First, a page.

In addition to stagnation of water, other conditions can also lead to irritation of the external auditory canal and, therefore, facilitate the onset of otitis. Between these, microtrauma caused by the use of cotton buds for cleaning (always not recommended!) or prolonged and constant use of earphones and the use of very aggressive cleaning products (shower gel, shampoo). Finally, it should be noted that otitis externa is more common in people suffering from skin diseases such as psoriasis or eczema (which can lead to peeling of the skin), who have diabetes or with a particularly narrow conformation of the duct itself.


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Otitis externa: the symptoms

The very first symptoms are typically the pruritus and the feeling of muffled ear. “To these - continues Milazzo - is added the pain, which can be felt above all by exerting pressure with the finger on the tragus (the protrusion located in the front part of the ear) or by slightly stretching the auricle outwards, or by swallowing or yawning ”.

If the child is quite small you will notice that he often touches his ear and avoids sleeping on the side where he is in pain. Plus, Mom might notice some on the pillow secretions.

Otitis externa: the remedies

The first thing to do in the presence of external otitis is avoid - at least for a few days - getting more water into the ear. It does not mean that the child, perhaps on holiday by the sea, can no longer get close to the water until the infection has passed: the important thing is that he does not wet his head or even put it under water.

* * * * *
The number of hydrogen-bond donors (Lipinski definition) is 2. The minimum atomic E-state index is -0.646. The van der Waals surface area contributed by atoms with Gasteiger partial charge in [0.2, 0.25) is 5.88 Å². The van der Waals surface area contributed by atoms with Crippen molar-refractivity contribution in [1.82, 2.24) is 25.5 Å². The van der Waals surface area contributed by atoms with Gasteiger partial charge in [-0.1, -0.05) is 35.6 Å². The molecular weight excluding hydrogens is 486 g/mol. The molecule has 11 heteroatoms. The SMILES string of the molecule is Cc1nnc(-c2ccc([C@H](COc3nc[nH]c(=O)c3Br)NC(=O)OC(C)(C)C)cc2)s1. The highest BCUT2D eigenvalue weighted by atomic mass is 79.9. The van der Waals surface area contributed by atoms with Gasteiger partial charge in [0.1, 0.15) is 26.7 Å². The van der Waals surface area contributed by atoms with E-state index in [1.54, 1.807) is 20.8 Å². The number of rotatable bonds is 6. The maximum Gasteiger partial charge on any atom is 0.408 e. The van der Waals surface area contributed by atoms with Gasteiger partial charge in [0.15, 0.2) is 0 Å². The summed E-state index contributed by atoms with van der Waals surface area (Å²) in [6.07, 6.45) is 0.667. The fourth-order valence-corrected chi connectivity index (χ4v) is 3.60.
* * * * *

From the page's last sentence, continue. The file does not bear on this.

In case of ear pain or the presence of secretions it is obviously necessary to contact the pediatrician, who will assess the situation. If it is precisely otitis externa, the indicated therapy is one local therapy with antibiotic (or with antibiotic and anti-inflammatory), to be instilled in the ear canal. Only in - rare - special cases will an antibiotic be recommended to be taken orally. "To relieve pain, however, it may be useful to administer paracetamol", explains Milazzo. Underlining that the pediatrician will also evaluate the situations in which a visit to the ENT may be appropriate, for example if secretions remain.

Read also: How to get children to take medicine

How to put the drops for external otitis

Local antibiotic therapy is recommended in the case of otitis externa, but - beware - not for otitis media. For it to be effective, the drops must be positioned in a very specific way: first you need to make the child lie down (but this also applies to adults) on his side, with the ear to be treated facing upwards. So the drops are applied until the ear canal is completely filled. Finally, you have to make sure that the baby remains in position for about 3-5 minutes. Generally, the treatment must be repeated a few times a day, for about a week.